Thinking like Jason Bourne to Improve your PPC

I love all of the Bourne movies and I’ve seen them more times than I even care to count! (Oh, and for the record, the fourth one really doesn’t count because it doesn’t have Matt Damon in it.)

One time I even watched a behind-the-scenes director’s commentary to learn more about the movies. The director discussed how they went about creating the character of Jason Bourne very deliberately so that he would embody certain traits that were important to the overall plot line.

Maybe I’m too connected to my work, or maybe I’m just crazy, but afterwards I couldn’t help but thinking that Bourne’s character actually has a lot of parallels to effective PPC management. Follow me here…

Use Common Tools

Jason Bourne isn’t James Bond, and the director works hard to make sure that that comes through in every scene. Throughout all of the movies, Jason Bourne fights off the bad guys with simple tools that wouldn’t normally be considered weapons — a ballpoint pen, a book, etc.

In his hands, these common items become deadly because he has the skills needed to make them work for him. Jason Bourne is basically the everyman with really advanced training.

Just like Bourne, your PPC can be successful as long as you have the know-how to make it work. You don’t need really expensive management tools and custom API automation. All you need is an understanding of PPC best practices, some helpful tricks and a lot of hard work to turn your investment in PPC into positive ROI. A lot of SEM companies and big agencies will convince you that they have tools and resources that you would never have access to as a little guy (and sometimes they really do have an impressive arsenal of tools). However, when it comes down to it, nothing beats an honest understanding of PPC and a willingness to put in the ongoing work to make it succeed.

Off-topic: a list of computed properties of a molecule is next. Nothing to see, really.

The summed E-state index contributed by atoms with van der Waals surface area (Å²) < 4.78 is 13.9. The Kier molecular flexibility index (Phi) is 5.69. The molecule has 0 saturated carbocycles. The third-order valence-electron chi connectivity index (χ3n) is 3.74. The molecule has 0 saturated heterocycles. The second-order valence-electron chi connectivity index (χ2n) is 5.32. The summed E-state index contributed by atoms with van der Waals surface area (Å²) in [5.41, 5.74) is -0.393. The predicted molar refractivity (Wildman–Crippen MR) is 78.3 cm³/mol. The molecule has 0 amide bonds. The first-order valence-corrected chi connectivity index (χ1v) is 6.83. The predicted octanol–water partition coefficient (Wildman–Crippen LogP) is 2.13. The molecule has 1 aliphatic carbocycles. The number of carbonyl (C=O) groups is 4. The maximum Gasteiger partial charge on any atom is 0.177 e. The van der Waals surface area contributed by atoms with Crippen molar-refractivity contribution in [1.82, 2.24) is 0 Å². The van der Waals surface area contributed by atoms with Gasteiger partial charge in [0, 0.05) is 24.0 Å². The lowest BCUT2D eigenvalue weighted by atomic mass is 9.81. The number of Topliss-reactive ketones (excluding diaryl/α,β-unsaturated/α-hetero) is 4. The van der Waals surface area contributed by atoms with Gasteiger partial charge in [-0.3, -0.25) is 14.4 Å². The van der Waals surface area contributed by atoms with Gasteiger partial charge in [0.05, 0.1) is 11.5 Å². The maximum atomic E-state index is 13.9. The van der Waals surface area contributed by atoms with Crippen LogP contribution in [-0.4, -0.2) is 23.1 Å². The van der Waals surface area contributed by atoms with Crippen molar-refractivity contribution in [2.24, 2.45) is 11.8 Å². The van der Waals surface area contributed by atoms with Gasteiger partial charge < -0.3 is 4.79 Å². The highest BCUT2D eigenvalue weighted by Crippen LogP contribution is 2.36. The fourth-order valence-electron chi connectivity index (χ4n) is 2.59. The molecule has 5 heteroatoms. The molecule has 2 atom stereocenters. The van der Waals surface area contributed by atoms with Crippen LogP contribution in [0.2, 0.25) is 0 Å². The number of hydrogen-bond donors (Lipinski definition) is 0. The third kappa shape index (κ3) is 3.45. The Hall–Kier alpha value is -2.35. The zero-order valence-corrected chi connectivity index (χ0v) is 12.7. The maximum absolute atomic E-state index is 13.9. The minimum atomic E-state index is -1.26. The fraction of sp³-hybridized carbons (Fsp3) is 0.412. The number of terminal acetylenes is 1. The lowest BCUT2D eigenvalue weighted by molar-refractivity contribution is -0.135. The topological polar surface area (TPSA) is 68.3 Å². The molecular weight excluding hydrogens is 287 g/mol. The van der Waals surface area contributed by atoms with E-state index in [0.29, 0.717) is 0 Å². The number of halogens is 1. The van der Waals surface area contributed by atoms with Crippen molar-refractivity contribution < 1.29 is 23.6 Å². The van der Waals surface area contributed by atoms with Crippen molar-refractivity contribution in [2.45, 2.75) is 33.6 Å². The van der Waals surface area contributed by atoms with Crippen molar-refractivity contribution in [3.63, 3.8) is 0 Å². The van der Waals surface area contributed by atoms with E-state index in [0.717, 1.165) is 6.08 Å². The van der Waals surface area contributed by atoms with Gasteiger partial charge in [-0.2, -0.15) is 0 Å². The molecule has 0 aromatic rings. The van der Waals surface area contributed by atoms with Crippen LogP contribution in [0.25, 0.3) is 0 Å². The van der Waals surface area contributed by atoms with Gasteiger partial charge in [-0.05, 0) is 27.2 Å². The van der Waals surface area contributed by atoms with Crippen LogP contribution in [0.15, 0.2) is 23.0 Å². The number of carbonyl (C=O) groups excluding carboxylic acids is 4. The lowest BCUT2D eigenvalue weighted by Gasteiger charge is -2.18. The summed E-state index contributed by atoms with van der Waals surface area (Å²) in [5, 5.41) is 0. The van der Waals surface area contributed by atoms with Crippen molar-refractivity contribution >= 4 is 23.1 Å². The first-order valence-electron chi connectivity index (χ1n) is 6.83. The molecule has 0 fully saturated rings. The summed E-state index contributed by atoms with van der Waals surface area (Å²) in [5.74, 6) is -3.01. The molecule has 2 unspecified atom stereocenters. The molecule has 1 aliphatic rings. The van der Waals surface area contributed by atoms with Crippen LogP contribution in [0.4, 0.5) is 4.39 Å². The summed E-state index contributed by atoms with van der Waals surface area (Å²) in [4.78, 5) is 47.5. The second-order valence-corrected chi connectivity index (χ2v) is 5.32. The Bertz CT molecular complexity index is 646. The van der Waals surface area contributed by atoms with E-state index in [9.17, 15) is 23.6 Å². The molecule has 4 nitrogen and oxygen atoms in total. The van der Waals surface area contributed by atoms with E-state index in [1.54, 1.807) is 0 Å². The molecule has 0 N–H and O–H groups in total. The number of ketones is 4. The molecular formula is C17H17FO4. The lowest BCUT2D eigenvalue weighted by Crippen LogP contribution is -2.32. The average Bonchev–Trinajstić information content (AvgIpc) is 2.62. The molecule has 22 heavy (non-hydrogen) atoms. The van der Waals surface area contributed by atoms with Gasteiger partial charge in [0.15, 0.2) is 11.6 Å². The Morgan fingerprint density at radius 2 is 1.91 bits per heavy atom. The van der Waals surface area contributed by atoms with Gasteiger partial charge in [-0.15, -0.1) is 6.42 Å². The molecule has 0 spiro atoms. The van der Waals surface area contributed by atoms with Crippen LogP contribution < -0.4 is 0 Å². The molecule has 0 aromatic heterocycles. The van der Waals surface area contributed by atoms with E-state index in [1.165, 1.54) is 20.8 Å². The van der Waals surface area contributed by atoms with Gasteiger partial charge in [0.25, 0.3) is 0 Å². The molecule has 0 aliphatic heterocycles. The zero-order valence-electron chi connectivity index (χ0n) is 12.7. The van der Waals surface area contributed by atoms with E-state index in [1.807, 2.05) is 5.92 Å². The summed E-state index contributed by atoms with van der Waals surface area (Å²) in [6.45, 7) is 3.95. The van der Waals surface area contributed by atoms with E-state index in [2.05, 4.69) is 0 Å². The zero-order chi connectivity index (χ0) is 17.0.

Act Quickly

Speed is the name of the game in the Bourne movies as chase scenes abound. Bourne is never one to linger about and wait for something to happen — he’s always on the move quickly getting to safety and achieving his objectives.

The world of PPC is fast moving as well. Data is generated in real-time and decisions have to be made quickly in order to capitalize on new opportunities. This is especially true for seasonal businesses because failing to make a move at the right time can leave your PPC account just as dead as Bourne would have been if he had just decided to take a stroll and enjoy the scenery.

Respond to New Developments

As Jason Bourne’s memory starts to come back and he reveals additional layers and plot twists, he reacts to this information and seeks out the people and information that he needs to discover the truth about his past and expose the mission. These reactions to new developments are what keep viewers on the edge of their seats as they watch.

PPC never stands still. There are new industry developments every day as Google and Bing announce program changes and roll out new features, agencies put out case studies and white papers, and the advertising landscape changes shape. Responding to these changes will determine the future success of your advertising efforts.

Place your Trust Wisely

As is the case with any action/suspense movie with a government cover-up plot, you never really know who you can trust. Jason Bourne is careful to discern who he can trust and how far he’s willing to let that trust take him.

With PPC you need to rely on the metrics, but you also need to understand that the metrics can lie, or at least conceal the rest of the story. Always take the numbers you’re given with a grain of salt and don’t be afraid to probe deeper if they don’t seem to add up or make sense with the overall picture. The reporting functionality of any search platform is fallible, so it’s a good idea to evaluate data from different sources to weed out any outliers.

Kate Pierce is the owner of LionShark Digital Marketing LLC, a West Michigan internet marketing company. Like a true digital marketing expert (i.e. geek), she loves talking about marketing theory and SEM trends… so don’t say you weren’t warned!

Originally published at